• Combination skin may have to experiment. Search for a cleanser that also contains hyaluronic acid and salicylic acid, as well as an emollient like coconut oil or shea butter
  • Parched, sensitive skin may be too delicate to withstand physical exfoliation (which could lead to small tears and irritation) but find much to praise about an AHA
  • Oily skin may love mechanical exfoliation but if you have pimples in addition to oily skin, consider a chemical exfoliant

And no matter what type of skin you have, remember: Cleansing before exfoliating may lead to more luminous and lasting results. 

The views expressed in this article do not necessarily represent the views of Murad, and are for informational purposes only, even if the advice of physicians and medical practitioners are included. This article is not a substitute for professional medical advice, diagnosis or treatment, and should not be considered specific medical advice.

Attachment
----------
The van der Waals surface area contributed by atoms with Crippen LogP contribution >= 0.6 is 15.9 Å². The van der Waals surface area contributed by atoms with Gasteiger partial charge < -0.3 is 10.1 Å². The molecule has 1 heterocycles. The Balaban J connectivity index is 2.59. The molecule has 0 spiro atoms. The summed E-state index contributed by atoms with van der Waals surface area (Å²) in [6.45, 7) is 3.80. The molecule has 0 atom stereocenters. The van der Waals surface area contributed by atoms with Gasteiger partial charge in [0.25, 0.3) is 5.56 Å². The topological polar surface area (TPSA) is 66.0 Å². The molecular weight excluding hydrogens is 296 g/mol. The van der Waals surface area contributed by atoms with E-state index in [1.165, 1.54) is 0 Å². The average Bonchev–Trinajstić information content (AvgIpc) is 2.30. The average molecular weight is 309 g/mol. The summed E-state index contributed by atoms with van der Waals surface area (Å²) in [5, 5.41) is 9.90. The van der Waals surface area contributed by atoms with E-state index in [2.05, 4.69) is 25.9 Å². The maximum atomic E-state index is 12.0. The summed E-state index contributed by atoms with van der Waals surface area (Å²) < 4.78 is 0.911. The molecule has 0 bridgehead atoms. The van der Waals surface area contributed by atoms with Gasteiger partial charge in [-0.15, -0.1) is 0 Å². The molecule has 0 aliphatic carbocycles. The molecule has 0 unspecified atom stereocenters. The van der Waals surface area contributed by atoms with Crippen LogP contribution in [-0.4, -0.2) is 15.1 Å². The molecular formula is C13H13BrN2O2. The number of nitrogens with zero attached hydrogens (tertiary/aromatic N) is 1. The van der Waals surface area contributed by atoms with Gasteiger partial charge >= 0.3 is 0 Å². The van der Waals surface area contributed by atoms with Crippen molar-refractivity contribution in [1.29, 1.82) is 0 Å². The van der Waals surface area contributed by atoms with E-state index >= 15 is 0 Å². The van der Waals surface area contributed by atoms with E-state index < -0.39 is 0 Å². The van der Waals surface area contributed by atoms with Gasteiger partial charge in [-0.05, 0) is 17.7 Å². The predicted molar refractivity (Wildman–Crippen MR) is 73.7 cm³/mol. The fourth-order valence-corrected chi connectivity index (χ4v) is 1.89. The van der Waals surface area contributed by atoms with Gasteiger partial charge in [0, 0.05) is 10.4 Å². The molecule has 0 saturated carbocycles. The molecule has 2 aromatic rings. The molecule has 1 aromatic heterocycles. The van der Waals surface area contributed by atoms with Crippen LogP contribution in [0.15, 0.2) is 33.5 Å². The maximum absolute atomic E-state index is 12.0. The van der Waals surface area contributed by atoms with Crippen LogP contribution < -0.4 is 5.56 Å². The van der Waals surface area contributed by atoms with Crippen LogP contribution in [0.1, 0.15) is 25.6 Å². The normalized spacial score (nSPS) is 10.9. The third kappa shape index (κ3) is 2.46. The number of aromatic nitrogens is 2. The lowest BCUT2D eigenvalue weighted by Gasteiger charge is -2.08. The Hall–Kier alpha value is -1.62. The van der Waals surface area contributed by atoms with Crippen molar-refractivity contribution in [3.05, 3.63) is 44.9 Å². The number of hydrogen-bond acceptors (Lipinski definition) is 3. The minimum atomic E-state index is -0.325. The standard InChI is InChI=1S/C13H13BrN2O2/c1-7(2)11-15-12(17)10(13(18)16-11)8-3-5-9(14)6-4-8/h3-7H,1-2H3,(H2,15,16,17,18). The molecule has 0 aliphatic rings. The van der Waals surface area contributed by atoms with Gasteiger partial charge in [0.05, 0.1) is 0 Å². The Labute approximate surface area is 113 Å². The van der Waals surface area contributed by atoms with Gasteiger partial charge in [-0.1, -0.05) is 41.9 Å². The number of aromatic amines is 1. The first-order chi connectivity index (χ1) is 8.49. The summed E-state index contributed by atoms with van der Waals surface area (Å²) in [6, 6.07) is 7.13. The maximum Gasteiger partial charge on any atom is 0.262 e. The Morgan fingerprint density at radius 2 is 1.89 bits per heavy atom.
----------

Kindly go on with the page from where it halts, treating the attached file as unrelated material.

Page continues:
References for this information: 
Healthline website, How to exfoliate 
Derm Net website, Alpha hydroxy acids 
Healthline website, Alpha hydroxy acids 
Medical News Today website, Cleanse or exfoliate first? 
Medical News Today website, Alpha hydroxy acids 
Healthline website, Skin care 
Healthline website, Salicylic acid 
Healthline website, Green tea for skin 
Healthline website, Dry skin 
Healthline website, Combination skin 
Healthline website, Exfoliation 

About the Author

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Jacki Marzano is SoCal-based storyteller and head copywriter at Murad Skincare. She's shaped the voice of some of the most recognized beauty brands in the business, has a penchant for sharing homemade cookies, and believes SPF is the secret to getting carded well into your 40s.